I now come to the question of the special schools, about which, again, the Government seem to be quite vague. In the first place, it will be not a question of a scheme. Obviously, if the Government insist that the thirteen medical officers are going to operate, there must be thirteen schemes; and they may be identical. Is it not perhaps the intention that the two Ministers will not approve them unless they are? Are they intending (and perhaps the noble Lord can tell me this? for they can have the last word, to force a scheme on the boroughs and the Inner London Education Authority? Then, again, the reference to special schools is undefined, and I think there should be an accurate definition. It is obviously inappropriate that the borough medical officer should be concerned with the 23 boarding special schools situated outside the area of the Inner London Education Authority and the four boarding special schools and homes in the area. Surely there must be uniform standards of ascertainment and medical supervision of the children in schools.

Will the noble Lord also tell me what is the Government's intention about day special schools? They are not decided in the boroughs. Are they to be included in the scheme and an arbitrary division between them and boarding schools erected? Advice on the need for day or hoarding schools surely must be co-ordinated. It is very doubtful whether any thought at all is being given to the process of recruitment for special schools. How are the pupils to find their way into these special schools in the future? The position now is that some cases are picked at medical institutions or by reference from hospitals, and most are put forward by schools for special examination on psychiatric diagnosis. At present there is uniformity of ascertainment in inner London. What do the Government think is going to happen now under the new plan? Nobody has said what is to happen. Will the thirteen school medical officers advise on these cases? Will they decide, in these thirteen fragmented areas, who will go to the special schools? Will they not surely have to pass them through the special advisers who deal with special schools? The borough medical officers will know little of the types of special schools, because undoubtedly no borough will have the complete range of divisions.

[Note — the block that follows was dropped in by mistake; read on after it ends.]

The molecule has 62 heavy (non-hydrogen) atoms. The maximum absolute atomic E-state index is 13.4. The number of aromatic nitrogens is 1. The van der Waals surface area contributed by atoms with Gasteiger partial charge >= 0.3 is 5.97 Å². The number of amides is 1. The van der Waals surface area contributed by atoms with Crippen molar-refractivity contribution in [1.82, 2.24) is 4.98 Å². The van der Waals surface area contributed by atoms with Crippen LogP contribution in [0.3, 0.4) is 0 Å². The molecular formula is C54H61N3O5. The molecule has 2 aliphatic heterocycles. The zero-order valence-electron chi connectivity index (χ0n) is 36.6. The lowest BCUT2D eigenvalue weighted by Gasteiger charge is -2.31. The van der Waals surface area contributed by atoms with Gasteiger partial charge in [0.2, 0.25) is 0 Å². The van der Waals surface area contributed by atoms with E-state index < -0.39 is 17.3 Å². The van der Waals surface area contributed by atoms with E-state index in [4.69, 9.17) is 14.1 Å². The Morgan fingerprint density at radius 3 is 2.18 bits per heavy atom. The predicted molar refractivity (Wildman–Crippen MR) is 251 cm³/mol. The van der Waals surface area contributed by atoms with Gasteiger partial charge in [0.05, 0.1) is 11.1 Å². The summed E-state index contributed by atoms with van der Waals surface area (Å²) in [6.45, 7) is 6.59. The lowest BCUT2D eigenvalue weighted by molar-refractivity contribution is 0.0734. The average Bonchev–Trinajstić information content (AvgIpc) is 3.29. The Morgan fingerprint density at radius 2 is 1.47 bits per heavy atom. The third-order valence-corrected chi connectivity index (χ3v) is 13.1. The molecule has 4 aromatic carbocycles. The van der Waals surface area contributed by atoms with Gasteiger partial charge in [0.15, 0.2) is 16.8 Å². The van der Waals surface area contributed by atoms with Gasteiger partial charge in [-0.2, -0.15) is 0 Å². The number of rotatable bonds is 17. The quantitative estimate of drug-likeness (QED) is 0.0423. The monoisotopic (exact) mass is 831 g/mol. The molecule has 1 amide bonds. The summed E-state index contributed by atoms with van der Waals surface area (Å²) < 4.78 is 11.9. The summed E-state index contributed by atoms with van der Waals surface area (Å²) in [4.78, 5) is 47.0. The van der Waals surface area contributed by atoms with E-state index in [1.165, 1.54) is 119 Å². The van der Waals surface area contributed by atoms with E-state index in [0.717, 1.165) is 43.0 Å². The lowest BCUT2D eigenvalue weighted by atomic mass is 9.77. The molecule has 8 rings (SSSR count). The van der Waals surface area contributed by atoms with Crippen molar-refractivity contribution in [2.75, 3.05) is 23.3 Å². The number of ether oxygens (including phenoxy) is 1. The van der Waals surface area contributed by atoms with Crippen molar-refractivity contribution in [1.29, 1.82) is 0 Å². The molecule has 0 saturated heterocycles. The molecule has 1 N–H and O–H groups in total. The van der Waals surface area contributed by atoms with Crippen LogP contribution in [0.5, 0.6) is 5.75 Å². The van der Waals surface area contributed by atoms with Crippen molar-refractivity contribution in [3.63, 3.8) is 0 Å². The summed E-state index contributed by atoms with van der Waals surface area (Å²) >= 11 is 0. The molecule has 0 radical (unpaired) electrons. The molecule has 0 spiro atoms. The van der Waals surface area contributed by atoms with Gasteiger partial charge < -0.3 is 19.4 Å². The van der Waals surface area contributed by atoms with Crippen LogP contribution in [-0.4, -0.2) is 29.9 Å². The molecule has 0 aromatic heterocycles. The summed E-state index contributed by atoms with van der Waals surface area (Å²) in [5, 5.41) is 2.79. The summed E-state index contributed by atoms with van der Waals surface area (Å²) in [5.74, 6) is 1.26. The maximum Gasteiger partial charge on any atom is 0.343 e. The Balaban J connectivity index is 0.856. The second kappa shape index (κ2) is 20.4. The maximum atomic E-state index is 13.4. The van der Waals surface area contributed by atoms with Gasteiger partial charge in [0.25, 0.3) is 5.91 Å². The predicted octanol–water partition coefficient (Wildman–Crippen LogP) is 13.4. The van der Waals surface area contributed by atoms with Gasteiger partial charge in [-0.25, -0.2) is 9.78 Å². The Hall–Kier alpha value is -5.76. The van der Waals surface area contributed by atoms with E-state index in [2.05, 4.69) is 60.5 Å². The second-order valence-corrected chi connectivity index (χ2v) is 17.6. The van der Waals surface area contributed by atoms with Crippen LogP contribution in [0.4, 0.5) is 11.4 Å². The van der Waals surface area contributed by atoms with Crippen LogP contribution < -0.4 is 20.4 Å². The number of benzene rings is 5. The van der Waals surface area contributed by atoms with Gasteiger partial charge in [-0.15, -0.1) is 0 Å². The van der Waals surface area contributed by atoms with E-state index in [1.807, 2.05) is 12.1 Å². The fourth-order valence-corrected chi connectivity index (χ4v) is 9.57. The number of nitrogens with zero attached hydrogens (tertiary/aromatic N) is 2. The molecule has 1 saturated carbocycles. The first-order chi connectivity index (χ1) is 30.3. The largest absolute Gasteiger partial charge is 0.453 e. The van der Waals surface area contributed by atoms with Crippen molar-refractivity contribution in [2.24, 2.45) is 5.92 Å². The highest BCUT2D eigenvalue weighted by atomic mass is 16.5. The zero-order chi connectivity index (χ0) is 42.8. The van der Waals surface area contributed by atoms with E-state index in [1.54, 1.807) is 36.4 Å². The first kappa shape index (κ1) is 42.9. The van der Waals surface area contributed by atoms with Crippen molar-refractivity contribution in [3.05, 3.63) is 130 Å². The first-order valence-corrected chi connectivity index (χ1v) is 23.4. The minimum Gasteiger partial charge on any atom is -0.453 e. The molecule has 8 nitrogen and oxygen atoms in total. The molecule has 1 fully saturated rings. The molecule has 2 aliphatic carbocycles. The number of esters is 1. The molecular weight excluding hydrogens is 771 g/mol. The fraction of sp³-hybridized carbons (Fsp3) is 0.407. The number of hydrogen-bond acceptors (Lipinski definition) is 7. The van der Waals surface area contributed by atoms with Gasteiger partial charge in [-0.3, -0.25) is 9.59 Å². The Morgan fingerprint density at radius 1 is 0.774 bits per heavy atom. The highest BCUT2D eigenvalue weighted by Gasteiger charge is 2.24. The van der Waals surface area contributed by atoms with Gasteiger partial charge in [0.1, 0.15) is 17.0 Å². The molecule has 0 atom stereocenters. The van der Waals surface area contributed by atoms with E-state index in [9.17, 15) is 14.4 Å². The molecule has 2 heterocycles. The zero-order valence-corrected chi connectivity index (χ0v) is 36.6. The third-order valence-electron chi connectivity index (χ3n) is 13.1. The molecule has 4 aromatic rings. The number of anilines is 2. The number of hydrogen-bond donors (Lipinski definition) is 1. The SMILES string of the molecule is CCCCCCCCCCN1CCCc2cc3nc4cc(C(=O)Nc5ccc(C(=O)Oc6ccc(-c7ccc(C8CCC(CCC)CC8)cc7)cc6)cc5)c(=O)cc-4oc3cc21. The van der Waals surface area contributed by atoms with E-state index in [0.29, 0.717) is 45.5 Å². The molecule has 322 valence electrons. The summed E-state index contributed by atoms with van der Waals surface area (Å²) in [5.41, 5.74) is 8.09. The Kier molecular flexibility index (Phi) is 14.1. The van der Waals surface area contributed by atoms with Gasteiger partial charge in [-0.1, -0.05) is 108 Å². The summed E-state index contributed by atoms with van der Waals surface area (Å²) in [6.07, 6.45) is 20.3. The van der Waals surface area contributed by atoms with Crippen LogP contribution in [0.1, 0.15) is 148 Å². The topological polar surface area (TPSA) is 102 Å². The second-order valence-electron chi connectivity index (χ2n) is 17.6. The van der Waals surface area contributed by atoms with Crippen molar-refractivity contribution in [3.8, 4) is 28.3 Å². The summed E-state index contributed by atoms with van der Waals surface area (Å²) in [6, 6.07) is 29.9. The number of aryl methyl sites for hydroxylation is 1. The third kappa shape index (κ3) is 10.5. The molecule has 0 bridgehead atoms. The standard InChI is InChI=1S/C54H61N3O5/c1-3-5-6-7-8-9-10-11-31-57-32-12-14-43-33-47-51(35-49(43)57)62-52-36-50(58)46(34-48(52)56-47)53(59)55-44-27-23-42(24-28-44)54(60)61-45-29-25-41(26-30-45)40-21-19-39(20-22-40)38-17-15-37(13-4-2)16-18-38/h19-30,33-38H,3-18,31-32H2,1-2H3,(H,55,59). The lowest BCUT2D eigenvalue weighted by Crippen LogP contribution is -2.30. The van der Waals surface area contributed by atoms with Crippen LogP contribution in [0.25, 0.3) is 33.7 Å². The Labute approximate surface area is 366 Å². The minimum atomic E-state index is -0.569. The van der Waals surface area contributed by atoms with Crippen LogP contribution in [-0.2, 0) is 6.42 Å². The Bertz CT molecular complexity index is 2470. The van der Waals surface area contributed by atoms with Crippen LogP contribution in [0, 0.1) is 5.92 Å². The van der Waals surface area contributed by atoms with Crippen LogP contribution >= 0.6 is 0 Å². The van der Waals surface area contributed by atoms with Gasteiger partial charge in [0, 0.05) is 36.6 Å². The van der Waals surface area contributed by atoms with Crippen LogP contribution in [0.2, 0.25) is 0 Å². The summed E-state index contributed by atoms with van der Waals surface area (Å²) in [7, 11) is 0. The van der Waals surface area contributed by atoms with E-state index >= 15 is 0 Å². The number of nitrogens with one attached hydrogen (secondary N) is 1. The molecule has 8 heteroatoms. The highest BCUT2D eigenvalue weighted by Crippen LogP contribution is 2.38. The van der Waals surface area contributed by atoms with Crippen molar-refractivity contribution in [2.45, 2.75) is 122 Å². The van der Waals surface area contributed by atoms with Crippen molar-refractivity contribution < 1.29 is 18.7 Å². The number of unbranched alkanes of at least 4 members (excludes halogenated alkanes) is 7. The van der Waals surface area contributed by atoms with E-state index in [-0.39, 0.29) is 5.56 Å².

Hitherto the whole matter has been centralised; the children have been picked carefully and sent to the appropriate school. So the position is that they will neither be able to attend the needs of the children in the light of what the schools provide or to supervise them adequately after admission as specialists in each of the appropriate fields are needed for this. The case for a school medical officer from the co-ordinated service is proved on these grounds alone. I hope that in this most detailed and technical matter I have convinced the noble Lord of that. Obviously in the special schools in each area there may be only a bare handful of children who suffer from some form of psychiatric or congenital complaint. Obviously there are only a few, but we must have some central medical officer who is responsible for allocating these poor, pathetic little children to the proper special school. So far as I know, nothing has been said, except that the Government have said that in no circumstances are they going to appoint this medical officer for whom we are asking.

It is no good the Government saying that the arrangements proposed work perfectly well elsewhere. There is no parallel to the situation which we have been describing here this afternoon. That is not surprising, since the Inner London Educational Authority will be unique. What is so surprising is that the Government can contemplate, with apparent equanimity, a situation in which the Inner London Education Authority will be responsible for a service over which it lacks effective control. I should have thought that the Government would be most anxious to ensure that this important education authority, which, after all, it established as an afterthought, should operate in the best possible manner.